The plan in the 1980s was that the US would make the AMRAAM and everyone in HATO would buy it, and Britain would make ASRAAM and everyone including America would buy that too. But the same as what happened with most such things everyone did their own thing... when they tested the MiG-29 and R-73 they knew that WVR combat was just too dangerous... even if they launched first their target aircraft had until your missile killed him to launch a missile at you and kill you and that would be 1:1 which of course was unacceptable for HATO which did not have numerical superiority remember.
The Americans focussed on AMRAAM and upgraded their Sidewinders to X models thinking IIR seekers would fix the problem against Soviet flares... as we saw in Syria against an Su-22 this does not seem to be the case even now.
What makes me not believe that story is the fact that the range of 80 km was brought up in the first place.
Very good post... talking of max range missile engagements sounds like armchair generals.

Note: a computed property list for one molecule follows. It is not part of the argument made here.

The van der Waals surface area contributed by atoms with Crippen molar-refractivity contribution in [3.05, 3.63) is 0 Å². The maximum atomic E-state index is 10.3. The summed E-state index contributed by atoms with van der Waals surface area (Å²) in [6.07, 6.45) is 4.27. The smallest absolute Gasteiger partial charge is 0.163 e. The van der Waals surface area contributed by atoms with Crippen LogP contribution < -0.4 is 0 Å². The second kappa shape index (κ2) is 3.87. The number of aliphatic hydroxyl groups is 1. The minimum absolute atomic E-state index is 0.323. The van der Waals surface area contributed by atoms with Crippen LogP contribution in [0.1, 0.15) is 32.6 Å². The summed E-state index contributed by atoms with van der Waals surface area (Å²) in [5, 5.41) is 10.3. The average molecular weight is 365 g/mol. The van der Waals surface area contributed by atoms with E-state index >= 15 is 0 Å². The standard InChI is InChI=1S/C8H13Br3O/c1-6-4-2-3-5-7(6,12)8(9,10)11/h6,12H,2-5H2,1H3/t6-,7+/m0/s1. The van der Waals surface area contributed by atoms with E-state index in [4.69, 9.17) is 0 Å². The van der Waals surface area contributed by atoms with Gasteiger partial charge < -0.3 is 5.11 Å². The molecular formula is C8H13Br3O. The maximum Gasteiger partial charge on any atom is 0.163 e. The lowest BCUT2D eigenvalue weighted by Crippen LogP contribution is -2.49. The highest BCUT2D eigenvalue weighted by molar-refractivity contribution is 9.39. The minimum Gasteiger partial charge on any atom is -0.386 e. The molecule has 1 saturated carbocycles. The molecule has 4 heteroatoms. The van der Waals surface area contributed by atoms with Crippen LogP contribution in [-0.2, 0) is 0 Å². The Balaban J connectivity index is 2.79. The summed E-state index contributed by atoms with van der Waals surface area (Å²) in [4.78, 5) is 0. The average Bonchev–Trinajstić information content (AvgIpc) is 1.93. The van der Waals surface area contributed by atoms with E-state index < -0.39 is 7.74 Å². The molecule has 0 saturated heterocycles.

These max range figures might make sense if the target is a big heavy aircraft like an inflight refuelling aircraft or AWACS, but a nimble little fighter... no chance.
Also the distance given is where the launch aircraft is medium to high altitude and flying at a decent speed against a target flying towards them at a reasonable speed too.
Most AMRAAM launches are between 20km and 40km to make sure it has plenty of energy for the intercept, and most R-77 attacks would be the same.
Regarding early R-77s, the Malaysians operated MiG-29s and Hornets and had both early AMRAAMs and early R-77s and during training with Australia I seem to remember them saying they were simulating launching R-77s about 10-15km further away than they did with their AMRAAMs.
When the other side buys new missiles and you keep using older ones... well...
With Brahmos being so successful I am surprised they haven't started a joint venture to make long range AAMs... it is just an obvious thing for them to do... they probably could have paid for it with the 8 billion they spent on Rafales.... Russia can make scramjet engines and that would create an air to air missile a generation ahead of Meteor in terms of speed and range.